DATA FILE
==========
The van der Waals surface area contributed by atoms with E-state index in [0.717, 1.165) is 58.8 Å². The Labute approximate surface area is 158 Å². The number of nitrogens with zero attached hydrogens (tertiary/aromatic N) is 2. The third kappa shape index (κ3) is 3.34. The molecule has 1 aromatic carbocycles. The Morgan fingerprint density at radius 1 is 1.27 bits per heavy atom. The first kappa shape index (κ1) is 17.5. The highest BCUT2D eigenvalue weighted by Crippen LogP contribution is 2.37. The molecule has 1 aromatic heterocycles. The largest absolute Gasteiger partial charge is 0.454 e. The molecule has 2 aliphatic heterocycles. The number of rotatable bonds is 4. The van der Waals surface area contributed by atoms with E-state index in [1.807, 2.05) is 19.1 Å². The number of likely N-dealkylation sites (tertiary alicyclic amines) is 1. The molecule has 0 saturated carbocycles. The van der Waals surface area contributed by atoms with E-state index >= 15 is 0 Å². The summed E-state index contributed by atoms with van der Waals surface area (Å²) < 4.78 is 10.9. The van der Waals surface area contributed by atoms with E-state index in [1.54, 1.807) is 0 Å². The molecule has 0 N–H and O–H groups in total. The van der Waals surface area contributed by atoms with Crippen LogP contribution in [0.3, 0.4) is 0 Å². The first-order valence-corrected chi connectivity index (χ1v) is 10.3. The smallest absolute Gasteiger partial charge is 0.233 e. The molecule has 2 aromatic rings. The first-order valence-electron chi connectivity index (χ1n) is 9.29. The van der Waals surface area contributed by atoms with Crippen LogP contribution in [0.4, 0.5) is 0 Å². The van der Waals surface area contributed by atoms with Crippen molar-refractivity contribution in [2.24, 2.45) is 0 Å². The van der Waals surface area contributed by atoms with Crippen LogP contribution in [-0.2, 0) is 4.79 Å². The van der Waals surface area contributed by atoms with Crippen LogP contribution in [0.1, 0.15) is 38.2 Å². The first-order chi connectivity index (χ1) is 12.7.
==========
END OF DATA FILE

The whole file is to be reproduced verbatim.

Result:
The van der Waals surface area contributed by atoms with E-state index in [0.717, 1.165) is 58.8 Å². The Labute approximate surface area is 158 Å². The number of nitrogens with zero attached hydrogens (tertiary/aromatic N) is 2. The third kappa shape index (κ3) is 3.34. The molecule has 1 aromatic carbocycles. The Morgan fingerprint density at radius 1 is 1.27 bits per heavy atom. The first kappa shape index (κ1) is 17.5. The highest BCUT2D eigenvalue weighted by Crippen LogP contribution is 2.37. The molecule has 1 aromatic heterocycles. The largest absolute Gasteiger partial charge is 0.454 e. The molecule has 2 aliphatic heterocycles. The number of rotatable bonds is 4. The van der Waals surface area contributed by atoms with E-state index in [1.807, 2.05) is 19.1 Å². The number of likely N-dealkylation sites (tertiary alicyclic amines) is 1. The molecule has 0 saturated carbocycles. The van der Waals surface area contributed by atoms with E-state index >= 15 is 0 Å². The summed E-state index contributed by atoms with van der Waals surface area (Å²) < 4.78 is 10.9. The van der Waals surface area contributed by atoms with E-state index in [1.54, 1.807) is 0 Å². The molecule has 0 N–H and O–H groups in total. The van der Waals surface area contributed by atoms with Crippen LogP contribution in [0.3, 0.4) is 0 Å². The first-order valence-corrected chi connectivity index (χ1v) is 10.3. The smallest absolute Gasteiger partial charge is 0.233 e. The molecule has 2 aromatic rings. The first-order valence-electron chi connectivity index (χ1n) is 9.29. The van der Waals surface area contributed by atoms with Crippen LogP contribution in [0.4, 0.5) is 0 Å². The van der Waals surface area contributed by atoms with Crippen molar-refractivity contribution in [2.24, 2.45) is 0 Å². The van der Waals surface area contributed by atoms with Crippen LogP contribution in [-0.2, 0) is 4.79 Å². The van der Waals surface area contributed by atoms with Crippen LogP contribution in [0.1, 0.15) is 38.2 Å². The first-order chi connectivity index (χ1) is 12.7.